Who’s on your RCIA team?

8 thoughts on “Who’s on your RCIA team?”

  1. Nick –

    Have you seen “Liturgical Prayer in Catechumenate Team Formation” by Mary Anne Ravizza? She’s in our parish and a graduate of SCU (the book was her thesis project.) She was a very successful Catechumenate Coordinator in our parish (years ago) and I think that the book talks about an important an often forgotten aspect of the catechumenate. The Forum still lists her book as a resource (through Amazon.com).

    Your site is a great idea.
    Good luck.
    Judy

  2. First of all, your web-site is a great idea!

    Regarding requirements for team members: Both “team leader” and “inquiry” make no mention of knowledge of the Catholic faith. That is a serious omission. You can’t pass on a faith you’re ignorant of.

    My observation is that in Catholic formation in general, there is a certain anti-intellectual bent when it comes to who is doing formation. And a great deal of nice, well-intentioned, people passing along what they remember (often inaccurately, or the personal beliefs of a teacher or former pastor) from a junior high confirmation class – 20, 30, 40 or more years ago. In practice, “nice” and baptized are generally our only requirements for cathechists. I’m reminded of an old bumper sticker, “Nice girls don’t make history.”

    Nice cathechists are nice, but the fact is, the millions of American Catholics who’ve left the church received their formal faith formation largely from nice people. We need to expect more than some nice time in a nice room with a nice person from Catholic formation.

  3. Debra,

    You’ve made some thoughtful comments to which I’d like to respond.

    The characteristic named above as “excellence” should take care of the concern you raise for the team leader. Excellence implies discernment, and this necessarily includes knowledge. Even as your examples point out, what appears to some as “knowledge of the faith” can be partial, outdated, or just plain wrong. But if the team is floundering in ignorance and half-truths, a team leader concerned with excellence will get in there and set up some team formation, pronto. She or he will put better resources into the hands of the team too, and help them do better.

    Where I would press your point even further, however, is in the area of catechist formation. Being a good catechist requires the skill and ability to actually draw those being catechized into a deeper relationship with the living Christ. The General Directory for Catechesis says that the catechist must be formed in “being, knowing, and savoire-faire.” “Being” embraces the catechist’s own faith journey and spirituality. “Knowing” embraces both knowledge of the message of Christ, and knowledge of those to be catechized (their culture, customs, way of life). “Savoire-faire” is the “knowing how to do it” that makes a catechesis not just “doctrinally sound” but effective.

    I find the three-fold description from the GDC helpful in filling out the sketch above. But in the meantime, let’s not lay the burden of all the fallen-away Catholics on the doorstep of the “nice catechists.” The recent Pew study, to which I presume you are making oblique reference, does not answer the question of why people leave the Catholic Church in America in great numbers, as they do. I would want more data before making the assumption that it is all because of an inadequate catechesis.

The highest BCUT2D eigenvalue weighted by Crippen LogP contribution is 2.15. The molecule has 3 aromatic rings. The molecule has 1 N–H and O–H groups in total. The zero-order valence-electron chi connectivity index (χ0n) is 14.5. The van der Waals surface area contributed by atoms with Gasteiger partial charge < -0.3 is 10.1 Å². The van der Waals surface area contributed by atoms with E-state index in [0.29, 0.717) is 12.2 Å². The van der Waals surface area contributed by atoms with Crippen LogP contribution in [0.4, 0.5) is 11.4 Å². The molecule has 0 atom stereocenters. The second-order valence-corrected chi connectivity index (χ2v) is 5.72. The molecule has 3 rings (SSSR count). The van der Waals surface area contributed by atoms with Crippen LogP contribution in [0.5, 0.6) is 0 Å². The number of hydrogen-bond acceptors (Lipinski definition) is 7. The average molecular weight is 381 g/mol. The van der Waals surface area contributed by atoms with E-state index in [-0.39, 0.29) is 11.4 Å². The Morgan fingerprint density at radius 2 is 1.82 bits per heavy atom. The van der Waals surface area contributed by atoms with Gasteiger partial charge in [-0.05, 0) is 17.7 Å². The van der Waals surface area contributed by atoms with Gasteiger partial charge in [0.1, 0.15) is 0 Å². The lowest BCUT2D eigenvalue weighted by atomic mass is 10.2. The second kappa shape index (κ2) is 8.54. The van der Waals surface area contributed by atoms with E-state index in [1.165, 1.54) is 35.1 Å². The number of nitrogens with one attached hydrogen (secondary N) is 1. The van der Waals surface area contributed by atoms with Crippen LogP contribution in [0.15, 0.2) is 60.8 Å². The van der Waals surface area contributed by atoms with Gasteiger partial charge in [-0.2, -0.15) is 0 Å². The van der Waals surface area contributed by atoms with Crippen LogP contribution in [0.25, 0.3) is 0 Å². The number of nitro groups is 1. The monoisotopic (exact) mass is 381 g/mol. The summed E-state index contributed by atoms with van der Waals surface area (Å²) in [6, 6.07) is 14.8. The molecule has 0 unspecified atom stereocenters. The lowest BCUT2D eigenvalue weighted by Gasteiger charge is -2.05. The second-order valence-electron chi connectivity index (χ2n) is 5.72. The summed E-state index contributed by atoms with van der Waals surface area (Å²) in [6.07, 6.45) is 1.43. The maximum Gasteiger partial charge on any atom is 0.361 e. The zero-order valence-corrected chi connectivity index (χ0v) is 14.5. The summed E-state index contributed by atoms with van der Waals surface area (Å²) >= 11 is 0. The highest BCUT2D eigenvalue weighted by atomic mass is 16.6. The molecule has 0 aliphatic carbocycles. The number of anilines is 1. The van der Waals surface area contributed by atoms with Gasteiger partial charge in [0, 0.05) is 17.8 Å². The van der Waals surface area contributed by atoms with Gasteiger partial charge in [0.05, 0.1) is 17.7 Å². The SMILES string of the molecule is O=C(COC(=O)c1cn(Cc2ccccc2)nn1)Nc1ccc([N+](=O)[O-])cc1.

4. I just wanted to say that this website is absolutely wonderful. It has a wealth of information that I know will come in very handy. I’ve attended a number of North American Forums, have read the Rite book (sorry, only once through so far), and have been involved in the process as a team leader for adults and teens for seven years. In my new position, I’ll be the Direcotr of RCIA and before I came across yuour website, I was wondering where in the world to start. The articles have been very helpful and I’m looking forward to meeting the existing team members as well as forming new ministers. Thank you very much for putting all of this information at our finger tips.

Leave a Comment

Your email address will not be published. Required fields are marked *

Where can we send your free resource?
Where can we send your free resource?
Where can we send your free resource?
Where can we send your free resource?
Where can we send your free resource?
Where can we send your free resource?
Where can we send your free resource?
Where can we send your free resource?
Where can we send your free resource?
Where can we send your free resource?
Where can we send your free resource?
Enter your email address and click the button below to get started.
Where can we send your free resource?
Where can we send your free resource?
Where can we send your free resource?
Where can we send your free resource?
Where can we send your free resource?

Completely transform your RCIA inquiry process with five simple questions

Wednesday, December 7, 2022
11am PST / 2pm EST


"Five Inquiry Questions that Will Shape Your Seekers' Journey of Faith"

Where can we send your free sample?

Welcome to TeamRCIA!

Meet Rita!

Where can we send your free sample?

Be sure you are doing the catechumenate right!

Do your seekers disappear after Easter?
Learn how to form Christians for life.


"RCIA's Six Keys to Making Lifelong Disciples"

Sign up today!

Join over 20,000 subscribers

Enter your email address and click the button below to get started.

Free Training Resource: What to say instead of OCIA

Enter your email address and click the button below to get started.

Creating a Catechumenal CultureAn Amazing Vision
Shopping cart0
There are no products in the cart!
Continue shopping
0